Nearly 400 gather for Maine Catholic Women’s Conference
PORTLAND, Maine — “It’s our time, ladies, in the Catholic Church, to be courageous. This is a time of great saints.”
The words of Kitty Cleveland were just one of many moments that inspired and invigorated the nearly 400 women in attendance at the Maine Catholic Women’s Conference in South Portland on Saturday, April 6.
With a theme of “God Will Provide,” the conference featured witness stories that drew tears to calls to action that brought cheers.
Cleveland, who served as the keynote speaker, shared her incredible story that led her from being a lawyer to a music missionary, a journey that played out as her father, who was also a deacon, was wrongfully convicted and imprisoned in 1997 on bribery charges in relation to a scheme to protect Louisiana’s video poker industry from a public referendum.
“He was given 10 years in federal prison for crimes he didn’t commit,” said Cleveland. “I put my face in my hands, and in the moment, I saw the image of the Divine Mercy of Jesus. I kept saying ‘Jesus, I trust in you,’ and I remembered a verse from Saint Faustina’s diary that said, ‘Where God allows great suffering to come to a soul, he upholds it with an even greater grace. Although we are not aware.’ The one act of trust in such moments is greater glory to God.”
She detailed the many ways in which she drew closer to her Catholic faith during her life, particularly when her father was going through his ordeal. Cleveland talked about her commitment to eucharistic adoration; her call to be a music missionary, even singing at prison Masses where her father was imprisoned; and the inspiring letters from her father about his faith that brought her closer to God.
“From the depths of my father’s heart, he said ‘Okay, I surrender, but please just give me peace.’ In that instant, a grace fell from Heaven and enveloped him. He experienced the spirit of Jesus living inside of him. He lived with peace with the Lord.”
Cleveland, who has released 12 albums of music and prayer, interspersed songs into her story, singing the first song she ever wrote, “Surrender,” which is based on her father’s experiences.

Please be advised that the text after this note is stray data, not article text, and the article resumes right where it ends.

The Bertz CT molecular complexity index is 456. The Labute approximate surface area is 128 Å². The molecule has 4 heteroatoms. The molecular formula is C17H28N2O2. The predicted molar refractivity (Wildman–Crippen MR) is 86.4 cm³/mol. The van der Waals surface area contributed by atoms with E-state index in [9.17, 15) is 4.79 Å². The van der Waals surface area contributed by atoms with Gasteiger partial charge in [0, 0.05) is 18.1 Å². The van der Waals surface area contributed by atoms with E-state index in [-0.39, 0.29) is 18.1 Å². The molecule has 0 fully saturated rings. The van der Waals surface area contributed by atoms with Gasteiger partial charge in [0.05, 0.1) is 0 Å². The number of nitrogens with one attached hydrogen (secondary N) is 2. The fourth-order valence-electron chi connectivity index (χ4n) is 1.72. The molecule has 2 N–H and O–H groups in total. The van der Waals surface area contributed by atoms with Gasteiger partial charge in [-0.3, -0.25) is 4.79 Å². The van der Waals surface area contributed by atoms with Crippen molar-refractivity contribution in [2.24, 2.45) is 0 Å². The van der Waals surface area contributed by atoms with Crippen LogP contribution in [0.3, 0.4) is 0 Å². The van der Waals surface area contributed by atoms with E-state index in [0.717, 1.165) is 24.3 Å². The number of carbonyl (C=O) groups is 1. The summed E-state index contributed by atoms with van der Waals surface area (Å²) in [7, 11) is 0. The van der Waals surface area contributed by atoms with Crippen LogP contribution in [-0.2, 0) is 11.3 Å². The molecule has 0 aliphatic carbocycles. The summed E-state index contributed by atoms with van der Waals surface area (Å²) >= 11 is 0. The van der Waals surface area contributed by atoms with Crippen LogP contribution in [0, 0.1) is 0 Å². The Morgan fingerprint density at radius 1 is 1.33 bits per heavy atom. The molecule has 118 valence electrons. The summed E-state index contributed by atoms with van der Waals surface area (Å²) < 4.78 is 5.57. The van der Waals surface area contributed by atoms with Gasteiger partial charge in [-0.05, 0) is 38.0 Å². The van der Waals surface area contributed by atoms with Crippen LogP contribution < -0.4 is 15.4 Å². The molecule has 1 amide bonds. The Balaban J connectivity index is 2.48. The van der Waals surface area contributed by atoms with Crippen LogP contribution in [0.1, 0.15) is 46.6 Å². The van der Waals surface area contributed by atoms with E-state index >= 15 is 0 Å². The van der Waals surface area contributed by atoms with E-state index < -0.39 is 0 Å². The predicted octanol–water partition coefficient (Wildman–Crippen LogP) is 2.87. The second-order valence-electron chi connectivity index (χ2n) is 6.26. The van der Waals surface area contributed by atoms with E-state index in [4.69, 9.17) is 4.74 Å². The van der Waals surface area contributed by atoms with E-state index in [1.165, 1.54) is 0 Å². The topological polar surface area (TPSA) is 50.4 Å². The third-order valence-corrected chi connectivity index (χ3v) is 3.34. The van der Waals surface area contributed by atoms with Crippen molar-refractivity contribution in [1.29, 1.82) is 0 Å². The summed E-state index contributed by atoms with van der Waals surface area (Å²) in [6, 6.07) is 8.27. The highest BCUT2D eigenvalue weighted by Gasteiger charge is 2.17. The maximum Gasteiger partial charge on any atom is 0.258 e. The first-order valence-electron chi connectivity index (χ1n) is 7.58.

“I reached my greatest heights down on my knees,” she sang prior to receiving a standing ovation.
It was her father’s conviction that finally gave Cleveland the courage to pursue her music career. She also said the Lord delivered her from decades of body loathing to live in peace and joy with who she is.
“We have been given the authority to be evangelists, to preach the Good News, but we can’t do that if we don’t believe it. Spend time with God. Remember how much and how personally you are loved by God. Let him remind you of who you are and stir up those gifts in you that the world is hungry for.”
The featured presenter at the conference was Suzanne Lafreniere, the director of public policy for the Diocese of Portland, who discussed her work as a lobbyist and faithful citizenship, asking the women to put aside their fear of being evangelists in the political spectrum.
“Pope Francis has told us that politics is a form of charity, it’s one of the highest forms of charity because it serves the common good,” she said. “Talking politics within a religious aspect is totally acceptable and it’s also the highest form of charity according to the Holy Father.”
Lafreniere added that every woman in the room can make a difference.
“When politicians hear from women that oppose or support a bill, it does make a difference. Having people reach out to politicians is very important. We do it with prayer, we do it with love, and we do it with conviction. It’s important for you to realize that you need to make your voice heard.”
The conference began with a special Mass celebrated in the hotel ballroom by Bishop Robert P. Deeley.
“Jesus is truth. We want to be with those who listen to him and find in him the truth of life,” the bishop told the women. “Spending time together today is a good way to do that. Together, you will encounter Jesus in this Eucharist and in what you hear. Together, you will strengthen each other in the beauty of his message. Together, you will be Church and will share the joy of what you have heard with others.”
Attendees spanned from infants to seniors and the closeness and community between those gathered was palpable.
“Everyone getting together, it’s always great. The Women’s Conference reenergizes me,” said Rosanne Smith, who works in faith formation at Holy Spirit Parish in Wells and Kennebunk. “Year in and year out, you walk away saying ‘Okay, I can go back and do everything with new energy,’ and you need that. It’s very powerful to have this sold out.”
“It allows us to come together as women of faith, not necessarily Catholics, just women of faith to share our ministries, our parishes, and to share our faith,” said Sister Terry Gauvin, SCIM, the provincial of the Good Shepherd Sisters of Quebec who is also the executive director of St. Andre Home in Biddeford. “It’s powerful.”
“We want to be together as sisters, as friends, as women of faith to hear people with inspiring stories like Kitty Cleveland. It’s empowering,” said Judy Ouellette of East Millinocket.
“We’ve made it an annual event and now it spans generations of our family,” said Claire Moss of Fort Kent, who is Judy’s sister and was joined at her table by two of her other sisters as well as additional family members. “It’s just wonderful.”